Wu Dang is a mix of a martial arts competition picture and Indiana Jones. Director Leung never quite emphasizes the 1920s setting, partially because of the plot–the action moves quickly to a timeless temple–but also because everything in Dang looks so fake, if Leung doesn’t move fast, the CG shows. His direction has a lack of personality anyway, which sort of suits Dang. There’s no personality anywhere in it.
Watching the film, I wondering if the target audience is kids. The kung fu scenes are slow–Lincoln Lo’s lame music makes for poor accompaniment–and the script is just dumb. Maybe kids don’t care about the acting being terrible or Tony Cheung’s bad cinematography. Dragging out the action to make up for lack of story only works if the action enterains.
There is one big problems with Dang–technically speaking. Cheung Ka-fai’s editing. He has glaring, obvious jump cuts, he doesn’t match where the characters are standing or, since there’s a lot of wire-work, floating. The only thing worse than Cheung Ka-fai’s editing is that score from Lo. Combined, the two make Dang an ugly film.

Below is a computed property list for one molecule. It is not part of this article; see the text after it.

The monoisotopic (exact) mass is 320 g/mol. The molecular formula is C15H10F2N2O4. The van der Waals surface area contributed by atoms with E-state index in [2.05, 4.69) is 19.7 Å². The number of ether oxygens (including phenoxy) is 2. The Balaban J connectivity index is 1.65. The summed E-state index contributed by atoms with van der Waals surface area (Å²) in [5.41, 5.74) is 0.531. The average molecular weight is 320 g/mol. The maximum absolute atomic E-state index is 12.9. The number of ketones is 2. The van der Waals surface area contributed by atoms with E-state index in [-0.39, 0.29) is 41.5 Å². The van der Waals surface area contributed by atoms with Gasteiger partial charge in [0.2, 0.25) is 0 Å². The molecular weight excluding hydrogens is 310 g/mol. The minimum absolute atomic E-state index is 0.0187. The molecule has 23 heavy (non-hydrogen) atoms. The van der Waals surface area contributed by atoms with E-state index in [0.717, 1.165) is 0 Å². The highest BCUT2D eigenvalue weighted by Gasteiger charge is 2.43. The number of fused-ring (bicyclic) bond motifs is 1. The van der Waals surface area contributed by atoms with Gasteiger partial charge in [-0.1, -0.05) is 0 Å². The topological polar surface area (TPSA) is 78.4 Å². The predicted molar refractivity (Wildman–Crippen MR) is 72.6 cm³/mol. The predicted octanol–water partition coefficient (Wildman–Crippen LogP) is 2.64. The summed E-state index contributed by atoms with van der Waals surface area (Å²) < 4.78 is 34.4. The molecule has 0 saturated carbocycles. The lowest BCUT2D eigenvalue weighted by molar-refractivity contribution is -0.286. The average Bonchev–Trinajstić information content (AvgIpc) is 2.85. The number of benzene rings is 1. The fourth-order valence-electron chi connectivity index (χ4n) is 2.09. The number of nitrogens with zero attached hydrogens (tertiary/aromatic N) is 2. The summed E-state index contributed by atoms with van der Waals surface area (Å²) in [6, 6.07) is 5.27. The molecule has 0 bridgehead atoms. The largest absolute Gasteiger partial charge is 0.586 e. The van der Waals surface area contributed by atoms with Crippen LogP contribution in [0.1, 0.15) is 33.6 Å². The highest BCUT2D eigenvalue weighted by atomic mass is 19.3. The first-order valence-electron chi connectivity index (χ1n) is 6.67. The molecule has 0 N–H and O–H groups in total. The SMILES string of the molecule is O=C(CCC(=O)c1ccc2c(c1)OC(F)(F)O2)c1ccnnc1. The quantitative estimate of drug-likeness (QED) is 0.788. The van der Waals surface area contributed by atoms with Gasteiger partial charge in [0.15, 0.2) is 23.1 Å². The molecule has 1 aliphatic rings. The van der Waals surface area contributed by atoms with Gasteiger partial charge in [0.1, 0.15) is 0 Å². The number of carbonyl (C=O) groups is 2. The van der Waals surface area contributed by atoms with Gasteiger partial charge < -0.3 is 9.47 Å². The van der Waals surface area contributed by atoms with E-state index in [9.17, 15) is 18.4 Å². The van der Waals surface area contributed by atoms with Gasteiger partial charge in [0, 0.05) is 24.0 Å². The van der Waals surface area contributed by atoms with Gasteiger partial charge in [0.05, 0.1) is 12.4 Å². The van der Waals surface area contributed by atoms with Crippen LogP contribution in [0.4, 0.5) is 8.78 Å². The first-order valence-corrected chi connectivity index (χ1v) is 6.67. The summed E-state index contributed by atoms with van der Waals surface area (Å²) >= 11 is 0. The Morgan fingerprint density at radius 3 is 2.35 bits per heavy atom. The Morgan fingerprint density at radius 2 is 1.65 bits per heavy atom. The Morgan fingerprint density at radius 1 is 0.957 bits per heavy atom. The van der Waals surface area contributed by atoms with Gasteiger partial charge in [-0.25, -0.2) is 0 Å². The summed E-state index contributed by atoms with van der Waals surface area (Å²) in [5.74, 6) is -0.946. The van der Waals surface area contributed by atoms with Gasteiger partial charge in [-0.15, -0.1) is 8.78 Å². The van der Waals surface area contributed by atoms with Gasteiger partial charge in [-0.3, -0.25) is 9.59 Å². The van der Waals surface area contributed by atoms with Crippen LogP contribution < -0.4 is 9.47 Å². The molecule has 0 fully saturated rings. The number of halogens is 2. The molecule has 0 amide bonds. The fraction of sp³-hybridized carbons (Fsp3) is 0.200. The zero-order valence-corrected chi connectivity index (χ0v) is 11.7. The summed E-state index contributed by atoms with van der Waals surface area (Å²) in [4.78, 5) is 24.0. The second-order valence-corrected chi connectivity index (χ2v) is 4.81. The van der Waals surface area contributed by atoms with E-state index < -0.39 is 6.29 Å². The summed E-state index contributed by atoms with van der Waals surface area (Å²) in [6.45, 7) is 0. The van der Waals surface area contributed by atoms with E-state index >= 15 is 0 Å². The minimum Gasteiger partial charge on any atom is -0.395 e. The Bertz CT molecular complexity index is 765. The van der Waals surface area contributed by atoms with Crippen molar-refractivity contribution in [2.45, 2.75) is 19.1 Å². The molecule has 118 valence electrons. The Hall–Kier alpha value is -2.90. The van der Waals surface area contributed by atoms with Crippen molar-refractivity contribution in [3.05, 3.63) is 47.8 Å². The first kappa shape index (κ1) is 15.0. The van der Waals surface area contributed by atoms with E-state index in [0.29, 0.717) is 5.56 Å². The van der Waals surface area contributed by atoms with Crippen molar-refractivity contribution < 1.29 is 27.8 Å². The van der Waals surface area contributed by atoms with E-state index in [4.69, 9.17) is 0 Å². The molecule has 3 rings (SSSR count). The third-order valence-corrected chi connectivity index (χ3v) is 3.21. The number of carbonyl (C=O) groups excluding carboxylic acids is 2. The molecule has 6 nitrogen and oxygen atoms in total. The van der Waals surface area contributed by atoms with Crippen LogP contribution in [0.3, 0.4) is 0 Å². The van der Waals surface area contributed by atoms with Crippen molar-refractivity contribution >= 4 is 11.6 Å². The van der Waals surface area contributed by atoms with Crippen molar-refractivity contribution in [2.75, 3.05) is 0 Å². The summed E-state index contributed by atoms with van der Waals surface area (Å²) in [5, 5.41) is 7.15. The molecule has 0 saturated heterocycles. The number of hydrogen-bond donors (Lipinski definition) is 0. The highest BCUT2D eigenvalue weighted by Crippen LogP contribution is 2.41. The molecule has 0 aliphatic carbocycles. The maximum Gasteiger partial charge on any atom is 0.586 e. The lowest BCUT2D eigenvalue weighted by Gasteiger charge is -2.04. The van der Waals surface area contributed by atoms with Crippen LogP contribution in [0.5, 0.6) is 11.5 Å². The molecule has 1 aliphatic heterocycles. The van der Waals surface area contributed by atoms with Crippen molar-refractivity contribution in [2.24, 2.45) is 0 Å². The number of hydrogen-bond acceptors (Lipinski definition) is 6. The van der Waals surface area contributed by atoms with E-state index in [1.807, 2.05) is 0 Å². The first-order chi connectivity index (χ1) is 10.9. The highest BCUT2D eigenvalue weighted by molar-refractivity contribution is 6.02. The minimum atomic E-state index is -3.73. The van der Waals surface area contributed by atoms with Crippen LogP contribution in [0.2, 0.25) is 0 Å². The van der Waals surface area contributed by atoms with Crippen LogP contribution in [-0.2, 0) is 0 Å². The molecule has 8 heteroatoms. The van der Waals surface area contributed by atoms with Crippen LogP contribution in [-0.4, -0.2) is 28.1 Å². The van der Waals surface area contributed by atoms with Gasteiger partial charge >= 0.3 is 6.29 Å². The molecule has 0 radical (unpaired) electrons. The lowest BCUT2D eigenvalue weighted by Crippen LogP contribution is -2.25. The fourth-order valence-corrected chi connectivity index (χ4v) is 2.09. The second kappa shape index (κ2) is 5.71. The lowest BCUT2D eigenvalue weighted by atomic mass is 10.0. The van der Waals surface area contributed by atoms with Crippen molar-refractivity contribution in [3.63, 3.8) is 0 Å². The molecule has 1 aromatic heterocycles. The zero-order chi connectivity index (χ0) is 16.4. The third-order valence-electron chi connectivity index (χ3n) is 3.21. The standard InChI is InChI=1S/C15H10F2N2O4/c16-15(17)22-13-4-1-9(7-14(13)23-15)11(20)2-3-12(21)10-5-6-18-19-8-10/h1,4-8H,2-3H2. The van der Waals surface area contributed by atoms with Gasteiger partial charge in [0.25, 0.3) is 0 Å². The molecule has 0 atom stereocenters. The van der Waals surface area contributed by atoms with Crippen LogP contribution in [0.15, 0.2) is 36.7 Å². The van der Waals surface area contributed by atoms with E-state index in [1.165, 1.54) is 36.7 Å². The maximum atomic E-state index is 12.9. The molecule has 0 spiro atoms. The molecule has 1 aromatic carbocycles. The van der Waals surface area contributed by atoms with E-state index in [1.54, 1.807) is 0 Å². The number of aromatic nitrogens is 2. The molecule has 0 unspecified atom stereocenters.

As the lead, Zhao Wenzhuo is terrible. He’s got a daughter with him on the treasure hunt (Josie Xu) in an attempt to make the character likable. It fails, mostly because of Zhao’s unbelievable performance. As his romantic interest, Mini Yang is lame. Xu probably gives the best performance and she’s not particularly good.
Dang‘s a waste of time.
Directed by Patrick Leung; written by Chan Khan; director of photography, Tony Cheung; edited by Cheung Ka-fai; music by Lincoln Lo; produced by Chan and David Wang; released by Mei Ah Entertainment.
Starring Zhao Wenzhuo (Professor Tang Yunlong), Mini Yang (Tian Xin), Fan Siu-wong (Shui Heyi), To Yu-hang (Bai Long), Josie Xu (Tang Ning), Paw Hee-ching (Shui Heyi’s mother), Henry Fong (Xie, the chief abbot) and Shaun Tam (Paul Chen).